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Columbus, directed by Kogonada | Courtesy of Superlative Films © Elisha Christian
Columbus, directed by Kogonada | Courtesy of Superlative Films © Elisha Christian
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A Guide to NYC's Architecture & Design Film Festival 2017

Picture of Amber C. Snider
Home & Design Editor
Updated: 2 October 2017

Every year, the Architecture & Design Film Festival (ADFF) returns to its New York City home base for a five-day schedule of more than 30 screenings and five U.S. premieres. Here’s what not to miss at ADFF:NY 2017.

The Neue Nationalgalerie (2017)

This NY premiere is an exploration of the Neue Nationalgalerie (an “epoch-defining” structure designed by architect Mies van der Rohe) and how it came into existence in 1968. Director Ina Wiesse interviews Rohe’s grandchild, architect David Chipperfield (who has been commissioned to renovate the building), and others to examine how the edifice came into existence.

 The Neue Nationalgalerie | Courtesy of ADFF


In its world debut, this new documentary from Italian director Francesca Molteni is centered on the Italian Radical Design movement, which took place in the ’60s and ’70s. The film, according to ADFF, “retraces the history and heritage of that time period, presenting interviews with pioneering designers, including Gaetano Pesce, Ugo La Pietra and Alessandro Mendini, and rare sever-before-seen archival footage.” R & Company’s exhibition, entitled SUPERDESIGN, a survey of Italian Radical Design from 1965–1975, will follow the screening.


Columbus (2017)

In his directorial debut, Kogonada’s Columbus is the ADFF’s first-ever inclusion of a narrative film. Set in Columbus, Indiana, the film focuses on Jin, the son of a renowned architectural scholar, and his burgeoning relationship with architecture-enthusiast Casey, who works at the local library. Together, they explore both the modernist architecture of the town and their own “conflicted emotions.”

Columbus, starring Haley Lu Richardson | Courtesy of Superlative Films, Depth of Field © Elisha Christian

Glenn Murcutt: Spirit of Place (2017)

Filmmaker Catherine Hunter followed Pritzker Prize-winning architect Glenn Murcutt for nearly a decade as he undertook the design of a new mosque in Melbourne, Australia. Hunter uses this public, “physically and psychologically inclusive” project as an anchor to explore Murcutt’s personal life and career in an intimate portrait of the internationally recognized architect.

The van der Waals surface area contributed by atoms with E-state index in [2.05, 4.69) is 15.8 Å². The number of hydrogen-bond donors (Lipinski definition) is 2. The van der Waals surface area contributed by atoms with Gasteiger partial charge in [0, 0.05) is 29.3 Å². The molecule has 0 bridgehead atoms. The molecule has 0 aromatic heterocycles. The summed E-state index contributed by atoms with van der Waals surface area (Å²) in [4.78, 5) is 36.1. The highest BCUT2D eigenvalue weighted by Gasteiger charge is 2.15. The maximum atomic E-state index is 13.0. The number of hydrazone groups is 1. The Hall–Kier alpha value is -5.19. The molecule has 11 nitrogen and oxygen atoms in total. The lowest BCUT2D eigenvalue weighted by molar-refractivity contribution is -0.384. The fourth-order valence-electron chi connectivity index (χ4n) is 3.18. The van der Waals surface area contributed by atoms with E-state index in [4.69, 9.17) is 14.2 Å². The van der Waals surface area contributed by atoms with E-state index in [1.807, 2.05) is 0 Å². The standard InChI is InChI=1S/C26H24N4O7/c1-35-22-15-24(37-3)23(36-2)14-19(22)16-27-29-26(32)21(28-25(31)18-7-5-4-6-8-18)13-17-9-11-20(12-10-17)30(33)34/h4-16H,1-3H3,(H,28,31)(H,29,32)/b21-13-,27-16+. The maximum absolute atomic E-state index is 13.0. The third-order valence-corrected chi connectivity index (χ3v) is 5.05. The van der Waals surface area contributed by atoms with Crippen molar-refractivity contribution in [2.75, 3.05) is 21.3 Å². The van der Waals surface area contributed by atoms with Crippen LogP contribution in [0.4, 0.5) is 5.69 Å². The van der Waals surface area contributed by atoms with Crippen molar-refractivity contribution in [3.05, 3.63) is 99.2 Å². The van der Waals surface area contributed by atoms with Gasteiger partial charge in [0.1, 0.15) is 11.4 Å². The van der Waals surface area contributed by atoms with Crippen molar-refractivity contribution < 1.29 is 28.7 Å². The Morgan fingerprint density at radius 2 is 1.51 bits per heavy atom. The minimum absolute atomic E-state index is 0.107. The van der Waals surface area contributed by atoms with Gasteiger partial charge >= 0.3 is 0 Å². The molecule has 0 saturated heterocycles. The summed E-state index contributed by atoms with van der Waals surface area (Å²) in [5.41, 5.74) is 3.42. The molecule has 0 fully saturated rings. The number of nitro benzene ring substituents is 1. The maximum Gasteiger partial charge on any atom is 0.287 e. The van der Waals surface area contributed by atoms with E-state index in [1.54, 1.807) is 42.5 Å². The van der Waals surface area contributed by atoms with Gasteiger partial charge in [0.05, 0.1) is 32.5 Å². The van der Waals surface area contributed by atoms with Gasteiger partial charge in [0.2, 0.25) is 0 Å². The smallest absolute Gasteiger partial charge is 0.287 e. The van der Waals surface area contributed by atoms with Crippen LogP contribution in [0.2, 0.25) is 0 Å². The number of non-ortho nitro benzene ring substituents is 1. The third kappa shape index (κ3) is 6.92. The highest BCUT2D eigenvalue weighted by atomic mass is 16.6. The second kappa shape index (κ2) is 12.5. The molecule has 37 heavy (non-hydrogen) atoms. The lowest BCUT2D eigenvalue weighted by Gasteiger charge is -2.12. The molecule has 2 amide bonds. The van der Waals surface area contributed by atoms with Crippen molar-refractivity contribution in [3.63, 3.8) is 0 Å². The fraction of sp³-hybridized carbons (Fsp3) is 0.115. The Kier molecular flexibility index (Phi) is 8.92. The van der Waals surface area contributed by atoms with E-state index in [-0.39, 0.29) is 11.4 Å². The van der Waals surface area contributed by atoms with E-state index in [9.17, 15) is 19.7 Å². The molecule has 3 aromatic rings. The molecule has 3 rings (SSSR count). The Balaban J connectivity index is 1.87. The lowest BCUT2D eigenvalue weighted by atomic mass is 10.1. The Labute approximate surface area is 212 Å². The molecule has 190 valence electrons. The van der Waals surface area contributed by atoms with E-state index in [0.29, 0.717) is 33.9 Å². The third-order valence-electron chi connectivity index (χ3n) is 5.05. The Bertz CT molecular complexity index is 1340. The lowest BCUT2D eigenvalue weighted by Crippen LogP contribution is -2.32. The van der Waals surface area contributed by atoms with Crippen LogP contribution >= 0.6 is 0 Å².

Glenn Murcutt – Magney house, Bingie 2 | Courtesy of ADFF © Anthony Browell

Building Hope: The Maggie’s Centres (2016)

In this U.S. premiere, award-winning director Sarah Howitt “tells the story of Maggie’s, [their] approach to cancer care, and the role that great design plays in the caner support [they] offer.” The film includes interviews with Frank Gehry, Norman Foster, and Richard Rogers. For more information on the life of Maggie Keswick Jencks and her astonishing life’s work, check out this feature by Culture Trip’s art editor, Rachel Gould.

Building Hope: Maggie’s Centres | Courtesy of ADFF © Raf Makda | © Raf Makda, August 2003

Citizen Jane: Battle for the City (2016)

In three suspenseful actsCitizen Jane: Battle for the City gives audiences a front row seat” for the battle between journalist Jane Jacobs and New York’s “Master Builder,” Robert Moses, in their prospective (unorthodox) attempts to influence city planning and urban development. This documentary, directed by Matt Tyrnauer, is a must-see for New Yorkers and all those interested in the “unexpectedly high-stakes” of NYC’s development in the mid-20th century.

Citizen Jane | Courtesy of ADFF

DRIES (2017)

Fashion designer Dries Van Noten allows director Reiner Holzemer to accompany him in his creative journey and personal life in this new documentary from Germany. The film follows the “cult” fashion designer as he conceives four collections, which ultimately make a huge splash at Paris Fashion Week.

DRIES film still | Courtesy of ADFF

Integral Man (2016)

This film explores the breathtaking masterpiece that is Jim Stewart’s Integral House. Inspired by calculus and music, emerging director and established landscape-designer Joseph Clement explores Stewart’s curved wood and glass structure in a quiet, powerfully moving documentary.

Integral Man | Courtesy of ADFF

REM (2016)

REM uses an “unconventional approach by combining the human stories and experience of both the architect [Rem Koolhaas] and the users of his architecture,” in an attempt to get viewers “inside his head” and allow them to understand his creative process, working methods, and philosophy. Not merely explained as intellectual concepts, the film (directed by Tomas Koolhaas) allows viewers to see Rem’s ideas in practice.


Ticket sales for all films begin October 4. General admission tickets is $16.50. For a full schedule and list of films, click here.